The Stockholm Agreement 

Urgent calls from the international community to take affirmative action to reduce Persistent Organic Pollutants, poisonous chemicals that risk human health and the environment is what brought about the Stockholm Agreement which was agreed December 2000 and became effect in 2004 mandating the fifty nations that ratified this agreement to develop an action plan and implement within two years after ratifying to be reviewed every five years after implementation. This action plan sets out strict legal controls to identify, characterise and address the twelve persistent organic pollutants officially registered by the UNEP,  the agreement also outlined steps to promote educate and train citizens to enhance awareness.

This agreement was seen as a unique opportunity to create significant changes in environmental, occupational and food policies; The Stockholm Agreement was also hailed as “a global public health Treaty”.

 The Basel Convention on Control of Trans boundary Movements of Hazardous Wastes and their Disposal 

With the dramatic increase in hazardous waste from five (5) million metric tonnes in 1947 to three hundred (300) million metric tonnes in 1988 in the United States of America and Western Europe alone and pressing demands for tough restrictions, came about the Basel Convention which was recommended by one hundred and sixteen nations and signed in 1989 to regulate the movement of Hazardous Waste across international borders. Developing countries were being used as dumping ground for Hazardous Waste and their Disposal, the effects of tightened environmental laws of the developed nations in the 1970’s. These environmental laws resulted in a drastic increases of the disposal cost and at the same time reducing the sites available for disposing hazardous waste.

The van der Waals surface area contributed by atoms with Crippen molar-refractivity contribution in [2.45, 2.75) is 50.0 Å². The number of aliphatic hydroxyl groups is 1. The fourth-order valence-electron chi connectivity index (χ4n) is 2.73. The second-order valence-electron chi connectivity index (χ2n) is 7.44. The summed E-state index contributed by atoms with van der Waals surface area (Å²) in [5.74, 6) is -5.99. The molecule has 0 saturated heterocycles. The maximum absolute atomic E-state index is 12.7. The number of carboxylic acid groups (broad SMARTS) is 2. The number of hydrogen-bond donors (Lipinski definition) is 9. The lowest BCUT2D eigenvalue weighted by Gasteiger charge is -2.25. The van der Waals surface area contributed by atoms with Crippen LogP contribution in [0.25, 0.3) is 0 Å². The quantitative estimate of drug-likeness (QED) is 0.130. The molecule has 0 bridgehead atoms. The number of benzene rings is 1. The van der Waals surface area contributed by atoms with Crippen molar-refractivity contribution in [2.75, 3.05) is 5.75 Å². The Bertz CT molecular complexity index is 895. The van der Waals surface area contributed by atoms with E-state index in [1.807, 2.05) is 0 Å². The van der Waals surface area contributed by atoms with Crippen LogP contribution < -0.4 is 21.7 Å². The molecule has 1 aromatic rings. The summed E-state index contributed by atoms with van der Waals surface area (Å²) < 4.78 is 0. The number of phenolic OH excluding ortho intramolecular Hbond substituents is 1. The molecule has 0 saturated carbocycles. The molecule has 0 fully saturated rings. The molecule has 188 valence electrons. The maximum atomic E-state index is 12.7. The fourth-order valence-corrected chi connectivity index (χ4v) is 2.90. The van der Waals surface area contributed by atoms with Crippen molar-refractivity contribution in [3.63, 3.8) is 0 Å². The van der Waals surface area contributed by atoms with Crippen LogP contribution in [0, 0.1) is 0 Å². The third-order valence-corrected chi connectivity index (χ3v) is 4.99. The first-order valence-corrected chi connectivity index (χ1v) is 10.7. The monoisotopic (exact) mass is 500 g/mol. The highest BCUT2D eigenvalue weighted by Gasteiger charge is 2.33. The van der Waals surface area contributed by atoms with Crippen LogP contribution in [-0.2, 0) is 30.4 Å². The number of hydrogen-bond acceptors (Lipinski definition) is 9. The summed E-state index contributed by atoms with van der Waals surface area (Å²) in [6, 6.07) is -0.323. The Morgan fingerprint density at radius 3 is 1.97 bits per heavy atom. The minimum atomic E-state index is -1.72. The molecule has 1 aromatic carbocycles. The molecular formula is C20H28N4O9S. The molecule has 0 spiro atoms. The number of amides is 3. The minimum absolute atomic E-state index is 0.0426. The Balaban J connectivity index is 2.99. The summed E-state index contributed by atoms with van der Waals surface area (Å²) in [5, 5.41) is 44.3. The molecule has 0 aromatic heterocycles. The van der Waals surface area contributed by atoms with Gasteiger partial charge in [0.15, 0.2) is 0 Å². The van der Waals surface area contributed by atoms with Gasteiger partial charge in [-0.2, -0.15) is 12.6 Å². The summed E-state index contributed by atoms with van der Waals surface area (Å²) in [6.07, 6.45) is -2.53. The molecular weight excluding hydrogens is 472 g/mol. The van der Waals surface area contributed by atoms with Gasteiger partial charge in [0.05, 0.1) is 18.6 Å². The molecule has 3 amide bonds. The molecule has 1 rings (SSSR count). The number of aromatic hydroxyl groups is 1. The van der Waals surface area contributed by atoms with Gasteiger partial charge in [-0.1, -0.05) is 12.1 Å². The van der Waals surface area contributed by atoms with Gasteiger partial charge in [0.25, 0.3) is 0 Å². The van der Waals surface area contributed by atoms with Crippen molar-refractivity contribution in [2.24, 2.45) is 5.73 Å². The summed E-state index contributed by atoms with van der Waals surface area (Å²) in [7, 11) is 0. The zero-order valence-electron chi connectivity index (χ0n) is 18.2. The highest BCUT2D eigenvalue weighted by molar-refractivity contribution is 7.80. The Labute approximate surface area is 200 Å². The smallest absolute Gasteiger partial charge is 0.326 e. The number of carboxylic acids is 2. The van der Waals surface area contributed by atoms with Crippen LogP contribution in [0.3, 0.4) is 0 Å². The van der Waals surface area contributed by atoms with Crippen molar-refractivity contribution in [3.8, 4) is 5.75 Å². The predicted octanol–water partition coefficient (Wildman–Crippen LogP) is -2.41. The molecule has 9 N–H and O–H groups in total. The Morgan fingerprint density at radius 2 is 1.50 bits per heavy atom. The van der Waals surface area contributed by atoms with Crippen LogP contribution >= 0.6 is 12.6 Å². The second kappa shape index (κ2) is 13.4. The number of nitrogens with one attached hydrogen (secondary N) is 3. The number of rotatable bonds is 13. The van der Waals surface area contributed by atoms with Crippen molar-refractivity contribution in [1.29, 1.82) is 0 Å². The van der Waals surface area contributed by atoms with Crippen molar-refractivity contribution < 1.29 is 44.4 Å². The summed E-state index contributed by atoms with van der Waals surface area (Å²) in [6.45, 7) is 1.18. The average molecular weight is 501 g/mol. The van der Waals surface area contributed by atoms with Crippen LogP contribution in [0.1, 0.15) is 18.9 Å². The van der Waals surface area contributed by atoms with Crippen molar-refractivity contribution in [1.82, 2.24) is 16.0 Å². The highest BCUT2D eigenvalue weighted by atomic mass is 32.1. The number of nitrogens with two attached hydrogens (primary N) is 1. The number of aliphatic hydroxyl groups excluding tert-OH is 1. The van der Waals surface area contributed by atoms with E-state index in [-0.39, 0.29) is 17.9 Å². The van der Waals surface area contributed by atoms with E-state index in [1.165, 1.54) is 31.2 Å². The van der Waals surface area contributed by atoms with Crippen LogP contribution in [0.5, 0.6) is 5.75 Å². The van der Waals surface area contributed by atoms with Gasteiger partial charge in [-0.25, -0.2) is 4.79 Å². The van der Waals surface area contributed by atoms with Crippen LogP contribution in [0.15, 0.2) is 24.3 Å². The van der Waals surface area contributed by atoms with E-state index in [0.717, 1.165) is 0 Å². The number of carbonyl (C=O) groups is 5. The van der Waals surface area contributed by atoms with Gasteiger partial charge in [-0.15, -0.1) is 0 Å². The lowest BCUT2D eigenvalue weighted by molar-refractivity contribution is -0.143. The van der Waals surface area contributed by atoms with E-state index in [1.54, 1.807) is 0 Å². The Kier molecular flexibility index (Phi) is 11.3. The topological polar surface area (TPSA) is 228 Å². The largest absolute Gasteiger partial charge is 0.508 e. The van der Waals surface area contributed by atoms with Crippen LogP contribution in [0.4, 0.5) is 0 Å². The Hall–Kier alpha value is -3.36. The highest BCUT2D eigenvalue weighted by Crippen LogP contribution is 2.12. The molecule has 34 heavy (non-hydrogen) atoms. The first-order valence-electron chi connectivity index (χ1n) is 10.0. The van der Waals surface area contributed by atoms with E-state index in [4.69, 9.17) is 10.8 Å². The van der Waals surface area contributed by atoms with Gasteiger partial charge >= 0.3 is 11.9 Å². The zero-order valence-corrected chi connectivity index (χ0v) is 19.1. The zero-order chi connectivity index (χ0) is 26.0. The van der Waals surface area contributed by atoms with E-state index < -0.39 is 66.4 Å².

The main objective of this convention is to reduce generation of hazardous waste, reduce waste transported between borders and encourage environmentally friendly management of hazardous waste.

In 2011 centres were open under The Basel Convention in Trinidad and Tobago, China, Nigeria, Indonesia and Argentina and nine others to provide training and technology transfer regarding managing Hazardous Wastes.